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Indian gov’t says it won’t link Aadhaar to national security databases


The Indian government has stated that it will not link its Aadhaar biometric identification scheme with its national intelligence databases.

Ravi Shankar Prasad, India’s Minister of Law and Justice, told the parliament on Monday: “Let me assure the house that Aadhaar’s linking with NATGRID is not there.”

Aadhaar is the 12-digit unique identification number issued by the Indian government to every individual resident of India. The Aadhaar project aims to provide a single, unique identifier which captures all the demographic and biometric details of every Indian resident. At last count, over 1.1 billion people out of India’s population of 1.27 billion have been registered in the Aadhaar database.

The program, governed by the Unique Identification Authority of India (UIDAI), is currently used to authenticate delivery of social services including school attendance, natural gas subsidies to India’s rural poor, and direct wage payments to bank accounts. The system also provides identification to people who do not have birth certificates.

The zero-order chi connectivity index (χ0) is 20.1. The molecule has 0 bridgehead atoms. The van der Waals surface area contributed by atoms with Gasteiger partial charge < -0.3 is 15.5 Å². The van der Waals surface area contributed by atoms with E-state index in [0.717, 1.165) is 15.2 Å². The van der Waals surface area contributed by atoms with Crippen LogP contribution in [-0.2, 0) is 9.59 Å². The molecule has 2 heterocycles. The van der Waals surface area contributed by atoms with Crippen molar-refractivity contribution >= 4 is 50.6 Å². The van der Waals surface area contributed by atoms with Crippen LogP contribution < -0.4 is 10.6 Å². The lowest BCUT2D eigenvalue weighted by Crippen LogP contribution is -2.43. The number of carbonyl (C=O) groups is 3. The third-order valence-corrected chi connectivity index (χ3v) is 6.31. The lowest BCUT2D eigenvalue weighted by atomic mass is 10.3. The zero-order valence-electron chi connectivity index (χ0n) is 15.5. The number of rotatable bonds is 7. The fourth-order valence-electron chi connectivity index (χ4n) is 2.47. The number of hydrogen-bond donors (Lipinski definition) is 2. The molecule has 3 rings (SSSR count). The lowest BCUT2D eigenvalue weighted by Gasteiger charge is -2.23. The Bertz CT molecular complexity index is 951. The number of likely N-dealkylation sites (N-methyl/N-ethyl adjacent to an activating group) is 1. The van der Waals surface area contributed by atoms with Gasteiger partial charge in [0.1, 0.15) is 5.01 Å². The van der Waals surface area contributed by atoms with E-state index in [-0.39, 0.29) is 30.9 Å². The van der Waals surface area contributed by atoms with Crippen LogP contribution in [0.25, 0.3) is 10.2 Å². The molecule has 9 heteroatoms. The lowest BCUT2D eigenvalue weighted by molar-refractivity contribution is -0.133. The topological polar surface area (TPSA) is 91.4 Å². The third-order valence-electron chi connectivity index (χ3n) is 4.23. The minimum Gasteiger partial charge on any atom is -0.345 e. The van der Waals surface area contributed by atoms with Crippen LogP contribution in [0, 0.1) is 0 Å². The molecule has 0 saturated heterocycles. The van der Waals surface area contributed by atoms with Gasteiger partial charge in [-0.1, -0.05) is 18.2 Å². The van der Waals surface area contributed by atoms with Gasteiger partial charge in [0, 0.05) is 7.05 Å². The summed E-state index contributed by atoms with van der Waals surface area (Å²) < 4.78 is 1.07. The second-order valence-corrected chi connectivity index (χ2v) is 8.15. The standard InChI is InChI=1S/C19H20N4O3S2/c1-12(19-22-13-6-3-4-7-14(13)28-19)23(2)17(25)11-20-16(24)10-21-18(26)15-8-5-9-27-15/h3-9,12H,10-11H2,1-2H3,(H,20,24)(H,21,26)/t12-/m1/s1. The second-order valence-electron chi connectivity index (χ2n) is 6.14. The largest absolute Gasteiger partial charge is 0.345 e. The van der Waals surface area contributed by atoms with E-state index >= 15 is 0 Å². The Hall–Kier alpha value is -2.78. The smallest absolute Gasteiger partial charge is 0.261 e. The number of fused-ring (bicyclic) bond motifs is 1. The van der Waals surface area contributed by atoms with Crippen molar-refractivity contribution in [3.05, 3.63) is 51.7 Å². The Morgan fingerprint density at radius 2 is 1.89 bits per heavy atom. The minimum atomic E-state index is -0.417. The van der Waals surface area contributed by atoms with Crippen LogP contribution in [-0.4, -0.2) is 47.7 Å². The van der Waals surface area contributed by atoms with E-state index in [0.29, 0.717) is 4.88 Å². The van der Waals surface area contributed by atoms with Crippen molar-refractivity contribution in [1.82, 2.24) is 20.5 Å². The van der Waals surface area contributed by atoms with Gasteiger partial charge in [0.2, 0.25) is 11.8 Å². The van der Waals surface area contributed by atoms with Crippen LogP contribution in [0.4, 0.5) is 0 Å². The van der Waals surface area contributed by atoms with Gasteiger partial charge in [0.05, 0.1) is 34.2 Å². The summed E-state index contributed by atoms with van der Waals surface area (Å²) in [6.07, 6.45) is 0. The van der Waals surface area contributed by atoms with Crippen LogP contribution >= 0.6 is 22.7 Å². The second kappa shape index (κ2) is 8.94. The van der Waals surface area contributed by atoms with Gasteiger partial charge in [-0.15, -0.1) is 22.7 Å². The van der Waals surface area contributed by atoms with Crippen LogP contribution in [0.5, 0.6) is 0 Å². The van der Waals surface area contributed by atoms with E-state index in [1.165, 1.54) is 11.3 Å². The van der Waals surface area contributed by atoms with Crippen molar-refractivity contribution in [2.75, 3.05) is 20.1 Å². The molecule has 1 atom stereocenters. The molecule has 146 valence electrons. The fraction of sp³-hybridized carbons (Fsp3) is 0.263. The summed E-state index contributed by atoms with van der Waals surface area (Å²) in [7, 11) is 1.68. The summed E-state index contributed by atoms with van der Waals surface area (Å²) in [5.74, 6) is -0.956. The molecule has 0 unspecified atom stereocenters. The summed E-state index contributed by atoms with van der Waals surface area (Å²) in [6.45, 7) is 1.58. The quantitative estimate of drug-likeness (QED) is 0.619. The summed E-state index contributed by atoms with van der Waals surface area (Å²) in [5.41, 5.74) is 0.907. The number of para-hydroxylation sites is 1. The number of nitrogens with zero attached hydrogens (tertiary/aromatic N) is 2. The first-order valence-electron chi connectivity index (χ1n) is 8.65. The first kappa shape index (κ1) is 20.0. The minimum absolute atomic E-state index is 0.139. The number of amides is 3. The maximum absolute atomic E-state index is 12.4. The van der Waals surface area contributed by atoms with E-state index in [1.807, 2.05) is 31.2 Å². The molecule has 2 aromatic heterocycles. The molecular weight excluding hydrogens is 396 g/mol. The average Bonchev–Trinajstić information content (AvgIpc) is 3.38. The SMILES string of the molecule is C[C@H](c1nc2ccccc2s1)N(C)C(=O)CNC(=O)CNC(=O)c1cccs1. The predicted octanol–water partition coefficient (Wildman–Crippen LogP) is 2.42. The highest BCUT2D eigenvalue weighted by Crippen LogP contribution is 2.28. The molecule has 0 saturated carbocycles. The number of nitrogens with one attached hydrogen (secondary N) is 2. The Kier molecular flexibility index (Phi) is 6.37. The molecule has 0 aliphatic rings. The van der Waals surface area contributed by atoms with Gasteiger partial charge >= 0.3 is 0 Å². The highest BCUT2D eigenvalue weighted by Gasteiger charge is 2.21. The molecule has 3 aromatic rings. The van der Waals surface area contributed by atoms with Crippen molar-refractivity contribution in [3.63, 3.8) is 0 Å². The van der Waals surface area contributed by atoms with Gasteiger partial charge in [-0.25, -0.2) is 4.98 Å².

Although the Aadhaar scheme was initially launched for the provision of social services, the Indian government has extended Aadhaar to consumer financial transactions (currently there are 400 million linked bank accounts), and to myriad other services.

The government, according to India’s Daily News and Analysis, will not link to Natgrid, which is “a programme of real-time networking of 21 databases with enforcement agencies to cross-link information and flag tripwires to predict or point out unlawful or terrorist activities.”

Prasad added: “According to Section 29 (1) of Aadhaar Act, even I cannot disclose my biometrics to anyone. And, in a case of breach of privacy, even the officers of the UIDAI have no escape. I want to dispel all misconceptions about Aadhaar. Aadhar is robust, safe, secure and totally accountable.”

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